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Boeing woes lead to fresh delays for Virgin’s 737 MAX fleet

written by Jake Nelson | March 18, 2024

Virgin Australia has ordered 14 737 MAX 8 aircraft. (Image: Virgin)

Virgin Australia is facing yet another delay to its 737 MAX order due to the ongoing troubles at Boeing.

The airline, which received its fourth MAX 8 – VH-8ID – on 13 March, is staring down potential late arrivals of 31 new 737 MAX aircraft, including six MAX 8s and all 25 of its MAX 10s, owing to increased production delays across all Boeing aircraft types.

Virgin now expects to only receive four more MAX 8s this year from its order of 14, with the remaining six to arrive from early 2025, while the MAX 10s – which still have not received regulatory approval in the US – will not arrive until 2026 at the earliest.

“We have been advised by Boeing there will be a delay to the delivery of some 737 MAX 8 aircraft and we are working to minimise impacts to our schedule,” a Virgin spokesperson said.

Virgin currently operates a fleet mainly comprising older 737-800 aircraft, with some 737-700s, A320s and Fokker 100s handling flights for Virgin Australia Regional Airlines.


Its first MAX 8 arrived last year after being delayed by problems at Boeing supplier Spirit AeroSystems, forcing the airline to initially use 737-700s on its Cairns-Tokyo (Haneda) route instead of MAX 8s as it had planned.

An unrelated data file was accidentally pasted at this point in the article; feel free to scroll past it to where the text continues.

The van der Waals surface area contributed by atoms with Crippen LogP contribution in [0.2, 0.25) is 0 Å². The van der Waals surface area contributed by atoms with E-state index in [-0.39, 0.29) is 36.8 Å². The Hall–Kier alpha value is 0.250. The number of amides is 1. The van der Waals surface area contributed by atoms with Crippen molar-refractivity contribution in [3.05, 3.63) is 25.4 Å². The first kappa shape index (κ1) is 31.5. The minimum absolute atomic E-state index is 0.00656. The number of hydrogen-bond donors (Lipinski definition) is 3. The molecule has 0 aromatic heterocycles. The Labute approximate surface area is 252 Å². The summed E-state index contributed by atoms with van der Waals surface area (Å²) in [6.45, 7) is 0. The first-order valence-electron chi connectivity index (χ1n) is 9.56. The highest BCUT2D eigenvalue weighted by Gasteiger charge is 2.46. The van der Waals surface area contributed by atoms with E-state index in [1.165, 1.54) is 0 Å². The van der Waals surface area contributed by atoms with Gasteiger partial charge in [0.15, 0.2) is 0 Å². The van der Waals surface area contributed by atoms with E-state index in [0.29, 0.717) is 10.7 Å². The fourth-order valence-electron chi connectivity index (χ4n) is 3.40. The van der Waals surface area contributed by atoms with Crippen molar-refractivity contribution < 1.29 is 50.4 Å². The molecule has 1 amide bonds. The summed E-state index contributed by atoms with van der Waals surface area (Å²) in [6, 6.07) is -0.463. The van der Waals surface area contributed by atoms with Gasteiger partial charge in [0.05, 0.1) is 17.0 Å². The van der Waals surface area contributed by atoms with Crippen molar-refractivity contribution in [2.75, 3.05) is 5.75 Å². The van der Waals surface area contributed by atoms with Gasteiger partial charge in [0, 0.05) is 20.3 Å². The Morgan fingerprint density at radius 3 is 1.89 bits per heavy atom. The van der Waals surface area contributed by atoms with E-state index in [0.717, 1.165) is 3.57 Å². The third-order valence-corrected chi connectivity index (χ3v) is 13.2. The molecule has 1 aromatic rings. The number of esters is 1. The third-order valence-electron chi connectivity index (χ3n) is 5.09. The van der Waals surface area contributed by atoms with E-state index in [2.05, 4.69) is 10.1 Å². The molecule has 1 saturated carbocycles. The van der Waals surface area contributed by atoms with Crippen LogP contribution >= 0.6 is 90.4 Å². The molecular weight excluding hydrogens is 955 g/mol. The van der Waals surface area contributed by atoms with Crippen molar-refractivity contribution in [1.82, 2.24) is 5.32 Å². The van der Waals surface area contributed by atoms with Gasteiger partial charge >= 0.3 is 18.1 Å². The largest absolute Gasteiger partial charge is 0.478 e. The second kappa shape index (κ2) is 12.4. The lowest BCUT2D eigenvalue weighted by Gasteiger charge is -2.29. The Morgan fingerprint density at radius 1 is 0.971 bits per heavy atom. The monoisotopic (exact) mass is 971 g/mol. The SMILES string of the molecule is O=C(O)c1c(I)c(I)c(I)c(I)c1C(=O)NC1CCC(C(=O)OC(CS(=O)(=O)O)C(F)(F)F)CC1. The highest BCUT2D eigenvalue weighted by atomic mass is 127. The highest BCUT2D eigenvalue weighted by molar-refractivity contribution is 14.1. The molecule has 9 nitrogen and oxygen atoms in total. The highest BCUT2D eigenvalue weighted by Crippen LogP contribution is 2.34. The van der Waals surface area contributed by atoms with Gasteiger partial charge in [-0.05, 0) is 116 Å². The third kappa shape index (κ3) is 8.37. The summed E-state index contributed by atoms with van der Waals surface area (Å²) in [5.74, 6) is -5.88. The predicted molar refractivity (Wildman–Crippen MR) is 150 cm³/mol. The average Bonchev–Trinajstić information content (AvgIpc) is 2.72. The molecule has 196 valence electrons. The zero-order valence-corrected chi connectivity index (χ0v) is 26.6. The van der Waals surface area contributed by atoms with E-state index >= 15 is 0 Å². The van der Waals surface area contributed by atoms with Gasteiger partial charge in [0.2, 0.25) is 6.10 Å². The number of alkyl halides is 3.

Despite the delays, the carrier increased its 737 MAX 8 order from eight to 14 in November. As the planes arrive, Virgin plans to deploy them on domestic routes servicing Brisbane, Sydney, Melbourne, Perth, Adelaide and Cairns, as well as overseas destinations such as Fiji, Bali and Samoa.

Virgin and Bonza are currently the only two Australian airlines to operate 737 MAX aircraft, with Qantas largely turning to Airbus for its “Project Winton” fleet expansion program.

The delays come as Boeing continues to face scrutiny over the safety of the 737 MAX family following the mid-air blowout of a door plug on board an Alaska Airlines MAX 9 in January, with the planemaker now the subject of a criminal investigation.

“We are squarely focused on implementing changes to strengthen quality across our production system and taking the necessary time to deliver high-quality airplanes that meet all regulatory requirements,” a Boeing spokesperson said in a statement.

“We continue to stay in close contact with our valued customers about these issues and our actions to address them.”

Boeing has been barred from expanding production on the MAX family, and last month sacked the head of the MAX program amid the continuing fallout from the incident.

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